• Interactive: the end user should be able to interact with the advertising itself. As John watches the advertising of the notebook – I mean, laptop – he should be able, with a simple click or voice command, to get further information on the characteristics of the processor and to check what color looks better on the cover. There should be interaction between different devices and media as well, and such interaction will foster the intelligence of the network previously described. The television should be able to “talk” with the cell phone, who in turn talks with the personal computer and, why not, with your refrigerator, your clothes, and so on. Privacy issues apart, the more transparent and pervasive the communication between technological devices and things the more intelligent the network gets. The concept of an interactive network is analogous to what some people call “the internet of things”. As Bruce Sterling commented in one of his keynotes: “you will no longer hunt anxiously for your missing shoes in the morning, you will just Google them!”. There are some companies already commercializing systems that benefit from such interactions. One example is smart billboards that detect what radio station customers are listening to in their cars and automatically display an advertising that matches the demographics of such station.
  • Converged: advertising should also leverage the convergence that is taking place in the ICT. In other words the end user should be able to receive the ads in the most suitable form – text, audio, video or any combination of them – independently of the device he is using. And this does not mean agencies should use multiple channels to bombard customers with advertising. Rather the contrary, successful companies will be able to create value through advertising and, by choosing the right platform or combination of platforms, they will deliver it in a smooth and seamless way. Think about someone, not our friend John but someone else now, walking down the street who suddenly comes across a poster of the newest BMW model. By placing his cell phone close to the poster he automatically loads a streaming video of the advertising, which features a nice soundtrack. Once he arrives home he checks the video in his high-definition television and decides to buy the soundtrack music, with two clicks on the remote control his computer opens the site of an on-line music store and starts downloading the music. We are moving towards a broadband and user-centric society. It will not matter if you are using a computer, a television or an mp3 player just as it will not matter if you are connected through Dsl, Fiber, UMTS or Wi-Max. Such ubiquitous connectivity will create ways to deliver information and consequently advertisings that can not be conceived yet.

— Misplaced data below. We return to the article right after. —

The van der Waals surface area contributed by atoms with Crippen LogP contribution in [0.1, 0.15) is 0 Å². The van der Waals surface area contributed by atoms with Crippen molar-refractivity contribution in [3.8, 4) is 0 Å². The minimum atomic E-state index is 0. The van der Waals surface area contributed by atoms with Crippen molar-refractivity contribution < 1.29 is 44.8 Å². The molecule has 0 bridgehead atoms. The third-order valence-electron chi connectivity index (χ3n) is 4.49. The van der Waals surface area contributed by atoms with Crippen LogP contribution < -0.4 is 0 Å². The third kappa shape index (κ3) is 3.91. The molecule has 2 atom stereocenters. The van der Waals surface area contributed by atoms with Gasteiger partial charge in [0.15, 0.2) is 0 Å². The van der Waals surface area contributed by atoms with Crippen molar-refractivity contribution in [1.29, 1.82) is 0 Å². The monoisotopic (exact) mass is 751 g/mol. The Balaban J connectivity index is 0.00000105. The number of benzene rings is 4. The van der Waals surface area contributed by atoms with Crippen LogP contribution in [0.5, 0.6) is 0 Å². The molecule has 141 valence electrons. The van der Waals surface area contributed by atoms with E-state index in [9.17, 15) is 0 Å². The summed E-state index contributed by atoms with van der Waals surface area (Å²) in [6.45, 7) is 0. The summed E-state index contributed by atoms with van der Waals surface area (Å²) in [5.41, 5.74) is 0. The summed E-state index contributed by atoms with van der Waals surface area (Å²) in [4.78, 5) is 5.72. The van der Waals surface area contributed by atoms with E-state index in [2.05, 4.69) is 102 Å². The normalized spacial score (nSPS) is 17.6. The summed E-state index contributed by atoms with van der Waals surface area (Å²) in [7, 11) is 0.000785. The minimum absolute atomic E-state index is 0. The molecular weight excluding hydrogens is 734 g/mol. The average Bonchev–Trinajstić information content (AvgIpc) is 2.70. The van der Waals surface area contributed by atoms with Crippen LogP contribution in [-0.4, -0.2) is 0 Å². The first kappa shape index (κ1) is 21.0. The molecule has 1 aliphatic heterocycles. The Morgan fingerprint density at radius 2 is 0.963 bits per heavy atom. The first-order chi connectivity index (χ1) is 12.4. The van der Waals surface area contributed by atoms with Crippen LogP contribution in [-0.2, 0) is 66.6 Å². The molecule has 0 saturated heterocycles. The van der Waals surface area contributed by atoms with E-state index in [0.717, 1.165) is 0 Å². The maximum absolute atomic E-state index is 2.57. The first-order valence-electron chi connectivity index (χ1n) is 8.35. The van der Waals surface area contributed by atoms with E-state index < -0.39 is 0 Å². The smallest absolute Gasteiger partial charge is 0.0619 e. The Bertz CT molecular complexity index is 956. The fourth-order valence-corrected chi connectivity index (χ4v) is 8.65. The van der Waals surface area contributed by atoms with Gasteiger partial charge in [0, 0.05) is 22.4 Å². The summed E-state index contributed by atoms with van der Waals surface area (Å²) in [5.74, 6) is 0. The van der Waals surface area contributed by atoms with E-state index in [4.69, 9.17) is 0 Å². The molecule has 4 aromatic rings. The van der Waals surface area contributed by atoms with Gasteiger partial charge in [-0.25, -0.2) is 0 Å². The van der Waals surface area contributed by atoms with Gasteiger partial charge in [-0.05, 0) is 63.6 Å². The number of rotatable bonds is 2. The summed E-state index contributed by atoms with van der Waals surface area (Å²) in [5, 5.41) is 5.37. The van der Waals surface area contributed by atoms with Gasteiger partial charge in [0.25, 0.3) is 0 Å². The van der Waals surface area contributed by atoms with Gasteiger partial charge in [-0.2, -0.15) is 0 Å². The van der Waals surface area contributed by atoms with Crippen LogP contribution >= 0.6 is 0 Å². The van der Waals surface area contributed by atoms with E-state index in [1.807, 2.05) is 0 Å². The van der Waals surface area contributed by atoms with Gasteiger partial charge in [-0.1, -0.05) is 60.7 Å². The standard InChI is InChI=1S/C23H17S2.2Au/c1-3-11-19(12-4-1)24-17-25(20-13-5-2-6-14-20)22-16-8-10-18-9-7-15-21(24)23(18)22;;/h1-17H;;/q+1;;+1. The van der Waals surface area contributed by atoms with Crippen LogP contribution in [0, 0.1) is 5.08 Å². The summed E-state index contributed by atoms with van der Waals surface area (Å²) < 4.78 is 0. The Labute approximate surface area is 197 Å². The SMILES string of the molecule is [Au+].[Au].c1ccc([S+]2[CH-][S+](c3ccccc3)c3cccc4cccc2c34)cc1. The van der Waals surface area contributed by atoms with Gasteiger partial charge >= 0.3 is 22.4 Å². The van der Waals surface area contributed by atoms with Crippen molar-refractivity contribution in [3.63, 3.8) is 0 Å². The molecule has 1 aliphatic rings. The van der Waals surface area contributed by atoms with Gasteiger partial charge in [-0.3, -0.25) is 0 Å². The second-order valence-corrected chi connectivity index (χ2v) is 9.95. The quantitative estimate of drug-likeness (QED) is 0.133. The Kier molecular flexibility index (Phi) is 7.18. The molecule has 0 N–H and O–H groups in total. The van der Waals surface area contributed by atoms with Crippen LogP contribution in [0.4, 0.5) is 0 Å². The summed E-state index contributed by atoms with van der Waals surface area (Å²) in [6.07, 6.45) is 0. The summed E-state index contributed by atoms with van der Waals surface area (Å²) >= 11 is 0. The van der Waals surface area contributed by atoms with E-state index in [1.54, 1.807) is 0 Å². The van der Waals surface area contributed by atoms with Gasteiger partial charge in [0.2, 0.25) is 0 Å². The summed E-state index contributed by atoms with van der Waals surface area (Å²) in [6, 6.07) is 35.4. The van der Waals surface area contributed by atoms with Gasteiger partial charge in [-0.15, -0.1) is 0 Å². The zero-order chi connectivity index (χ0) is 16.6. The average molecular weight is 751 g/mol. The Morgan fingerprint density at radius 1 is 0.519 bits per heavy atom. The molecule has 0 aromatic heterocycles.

So that is what I define intelligent, interactive and converged advertising. It is clear that most of the changes required to create such a network will not appear overnight, and that is because they depend not exclusively on technological innovation but also on innovation adoption. Nonetheless the sooner companies start developing advertising techniques and business models that break the rules of the game the higher their chances of success.

Comments are closed.